Here’s a book that most creationists hope you never read and which strikes terror in the hearts of Discovery Institute fellows: Darwin’s Sacred Cause: How a Hatred of Slavery Shaped Darwin’s Views on Human Evolution.
It’s another grand book on Darwin from the team of Adrian Desmond and James Moore, based on their deep diving into the archives of writings from and about Darwin in his own time. Their earlier book, Darwin, is a bit of a modern classic in biography, and a must-read for anyone seriously studying Darwin and evolution.
This book promises to eviscerate a favorite chunk of calumny claimed by creationists, that Darwin’s theory is flawed because Darwin himself was a racist. Scientists painstakingly note that the racist views of a scientist don’t affect the theory (think of William Shockley and the transistor), but creationists still use the false claim as fodder for sermon’s and internet rants. Or, in the case of the Discovery Institute, the false claims is used as a justification to appoint a fellow in the propaganda department, Richard Weikart.
Desmond and Moore confront the claims head on, it appears. How will creationists change their story to accommodate these facts? Or, will creationists resort to denial?
One theme that may be supported in the book is the realization that pursuit of a noble cause frequenly ennobles those who pursue it. Certainly it is easy to make a case that Darwin’s hatred of slavery and advocacy for its abolition colored his views of what he saw, though perhaps not so much as what he saw colored his views of slavery and abolition. Desmond and Moore have a chapter that discusses Charles Lyell’s trips to America, and Lyell’s different views on slavery having traveled the American south. Lyell did not travel as an abolitionist, and his views suffer as a result. Lyell was a product of his times in the portrait Desmond and Moore paint. Darwin demonstrated the power of science, and the power of personal use of science, in using the facts to overcome racism; Darwin used his experience and study to rise above the times. That may be the difference between the men, why we celebrate Darwin today, and remember Lyell as a good scientist, but usually a footnote to Darwin.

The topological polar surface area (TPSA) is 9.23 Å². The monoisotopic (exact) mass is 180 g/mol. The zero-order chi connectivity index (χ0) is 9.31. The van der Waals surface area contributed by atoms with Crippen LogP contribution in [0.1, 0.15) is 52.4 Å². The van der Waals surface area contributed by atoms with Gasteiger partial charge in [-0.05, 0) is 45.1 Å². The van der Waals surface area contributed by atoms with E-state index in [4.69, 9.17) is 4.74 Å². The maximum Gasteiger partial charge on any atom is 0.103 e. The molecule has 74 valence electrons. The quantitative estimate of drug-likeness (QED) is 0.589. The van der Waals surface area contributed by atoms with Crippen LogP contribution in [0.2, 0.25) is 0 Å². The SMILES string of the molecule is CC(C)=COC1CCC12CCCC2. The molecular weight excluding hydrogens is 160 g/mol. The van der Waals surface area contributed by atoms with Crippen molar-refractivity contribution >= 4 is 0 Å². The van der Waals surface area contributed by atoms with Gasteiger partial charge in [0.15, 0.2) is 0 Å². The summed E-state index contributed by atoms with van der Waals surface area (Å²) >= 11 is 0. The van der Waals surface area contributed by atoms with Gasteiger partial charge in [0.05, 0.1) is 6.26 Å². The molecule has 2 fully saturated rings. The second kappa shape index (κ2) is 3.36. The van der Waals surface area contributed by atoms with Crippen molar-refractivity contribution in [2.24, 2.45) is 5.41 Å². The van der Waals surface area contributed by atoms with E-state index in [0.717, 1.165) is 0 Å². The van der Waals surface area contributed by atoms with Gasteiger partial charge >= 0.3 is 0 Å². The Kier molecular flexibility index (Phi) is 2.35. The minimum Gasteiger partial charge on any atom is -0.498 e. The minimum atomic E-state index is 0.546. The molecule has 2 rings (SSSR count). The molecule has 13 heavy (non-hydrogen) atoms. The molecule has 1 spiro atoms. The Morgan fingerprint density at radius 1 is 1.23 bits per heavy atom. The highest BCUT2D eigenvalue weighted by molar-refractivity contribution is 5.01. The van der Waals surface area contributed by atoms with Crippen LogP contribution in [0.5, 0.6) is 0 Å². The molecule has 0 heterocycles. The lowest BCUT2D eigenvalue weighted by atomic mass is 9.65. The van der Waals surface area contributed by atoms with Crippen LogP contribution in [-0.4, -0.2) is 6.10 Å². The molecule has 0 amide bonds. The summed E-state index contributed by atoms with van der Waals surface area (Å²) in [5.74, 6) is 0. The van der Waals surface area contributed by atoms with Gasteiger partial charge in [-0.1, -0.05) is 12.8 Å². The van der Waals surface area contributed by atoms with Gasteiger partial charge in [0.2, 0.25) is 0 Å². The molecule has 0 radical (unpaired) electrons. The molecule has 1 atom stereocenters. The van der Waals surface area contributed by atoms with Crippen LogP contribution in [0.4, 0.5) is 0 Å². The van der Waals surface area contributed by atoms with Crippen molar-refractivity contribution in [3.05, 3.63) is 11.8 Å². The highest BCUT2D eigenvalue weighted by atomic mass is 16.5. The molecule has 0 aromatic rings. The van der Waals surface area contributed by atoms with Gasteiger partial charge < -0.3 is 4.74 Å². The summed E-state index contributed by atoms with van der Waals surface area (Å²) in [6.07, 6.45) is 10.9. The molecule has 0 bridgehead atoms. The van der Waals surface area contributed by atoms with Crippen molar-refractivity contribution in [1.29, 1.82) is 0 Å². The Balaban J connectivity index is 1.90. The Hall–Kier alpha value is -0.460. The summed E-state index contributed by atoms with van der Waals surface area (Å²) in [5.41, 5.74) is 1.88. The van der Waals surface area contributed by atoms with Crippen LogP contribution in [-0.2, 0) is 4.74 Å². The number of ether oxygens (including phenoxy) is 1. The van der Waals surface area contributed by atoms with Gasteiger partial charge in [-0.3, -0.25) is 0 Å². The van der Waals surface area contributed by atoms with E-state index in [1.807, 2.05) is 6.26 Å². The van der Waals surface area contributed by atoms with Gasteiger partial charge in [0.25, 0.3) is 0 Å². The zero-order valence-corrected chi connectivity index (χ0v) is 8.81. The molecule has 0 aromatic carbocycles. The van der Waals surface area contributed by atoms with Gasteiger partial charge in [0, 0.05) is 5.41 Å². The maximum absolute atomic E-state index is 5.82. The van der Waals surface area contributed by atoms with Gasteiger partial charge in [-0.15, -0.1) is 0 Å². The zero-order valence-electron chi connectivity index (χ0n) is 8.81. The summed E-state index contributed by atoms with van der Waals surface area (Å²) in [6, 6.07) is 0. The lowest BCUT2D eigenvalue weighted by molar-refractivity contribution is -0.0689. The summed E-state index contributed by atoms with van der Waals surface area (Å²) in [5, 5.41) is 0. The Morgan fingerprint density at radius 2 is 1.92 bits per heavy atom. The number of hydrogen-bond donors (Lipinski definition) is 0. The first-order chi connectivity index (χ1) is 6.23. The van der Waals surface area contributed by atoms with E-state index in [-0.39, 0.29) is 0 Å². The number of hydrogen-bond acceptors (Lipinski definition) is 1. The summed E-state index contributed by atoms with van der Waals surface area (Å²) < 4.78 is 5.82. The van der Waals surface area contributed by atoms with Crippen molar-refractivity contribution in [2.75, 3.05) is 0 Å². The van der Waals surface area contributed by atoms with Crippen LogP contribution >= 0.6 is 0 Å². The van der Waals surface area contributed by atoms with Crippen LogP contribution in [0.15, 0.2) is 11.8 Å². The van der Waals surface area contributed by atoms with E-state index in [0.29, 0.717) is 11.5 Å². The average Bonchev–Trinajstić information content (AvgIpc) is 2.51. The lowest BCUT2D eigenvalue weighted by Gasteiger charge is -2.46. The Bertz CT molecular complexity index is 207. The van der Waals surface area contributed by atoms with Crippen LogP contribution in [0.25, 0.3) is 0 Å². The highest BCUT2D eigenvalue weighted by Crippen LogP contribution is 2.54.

- Conturnix comments at Blog Around the Clock
- The first chapter of the book, at The New York Times
- Review of the book in The New York Times
- Review of the book in The Christian Science Monitor
- Review of the book in The Guardian
- Science News review
- Extensive review in Nature (some kind of subscription required; much available without subscription)
- Special resources on Darwin at Nature